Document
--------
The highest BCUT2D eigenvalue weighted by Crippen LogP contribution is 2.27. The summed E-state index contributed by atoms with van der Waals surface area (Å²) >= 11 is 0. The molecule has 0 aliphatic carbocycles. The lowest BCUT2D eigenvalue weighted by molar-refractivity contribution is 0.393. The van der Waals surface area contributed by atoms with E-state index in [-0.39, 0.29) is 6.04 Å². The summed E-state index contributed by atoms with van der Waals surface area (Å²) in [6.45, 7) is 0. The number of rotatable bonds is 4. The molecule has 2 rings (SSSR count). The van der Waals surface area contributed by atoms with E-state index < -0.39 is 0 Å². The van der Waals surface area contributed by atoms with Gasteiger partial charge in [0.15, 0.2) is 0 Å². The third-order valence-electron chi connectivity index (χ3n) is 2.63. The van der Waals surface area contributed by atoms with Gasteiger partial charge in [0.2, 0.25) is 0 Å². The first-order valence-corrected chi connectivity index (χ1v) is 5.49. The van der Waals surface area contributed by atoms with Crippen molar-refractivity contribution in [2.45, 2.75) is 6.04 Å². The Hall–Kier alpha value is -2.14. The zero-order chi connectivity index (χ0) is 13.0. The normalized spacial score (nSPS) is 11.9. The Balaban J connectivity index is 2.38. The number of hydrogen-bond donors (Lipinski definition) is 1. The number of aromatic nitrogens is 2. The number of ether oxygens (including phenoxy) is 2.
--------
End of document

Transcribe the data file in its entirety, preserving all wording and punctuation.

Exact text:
The highest BCUT2D eigenvalue weighted by Crippen LogP contribution is 2.27. The summed E-state index contributed by atoms with van der Waals surface area (Å²) >= 11 is 0. The molecule has 0 aliphatic carbocycles. The lowest BCUT2D eigenvalue weighted by molar-refractivity contribution is 0.393. The van der Waals surface area contributed by atoms with E-state index in [-0.39, 0.29) is 6.04 Å². The summed E-state index contributed by atoms with van der Waals surface area (Å²) in [6.45, 7) is 0. The number of rotatable bonds is 4. The molecule has 2 rings (SSSR count). The van der Waals surface area contributed by atoms with E-state index < -0.39 is 0 Å². The van der Waals surface area contributed by atoms with Gasteiger partial charge in [0.15, 0.2) is 0 Å². The third-order valence-electron chi connectivity index (χ3n) is 2.63. The van der Waals surface area contributed by atoms with Gasteiger partial charge in [0.2, 0.25) is 0 Å². The first-order valence-corrected chi connectivity index (χ1v) is 5.49. The van der Waals surface area contributed by atoms with Crippen molar-refractivity contribution in [2.45, 2.75) is 6.04 Å². The Hall–Kier alpha value is -2.14. The zero-order chi connectivity index (χ0) is 13.0. The normalized spacial score (nSPS) is 11.9. The Balaban J connectivity index is 2.38. The number of hydrogen-bond donors (Lipinski definition) is 1. The number of aromatic nitrogens is 2. The number of ether oxygens (including phenoxy) is 2.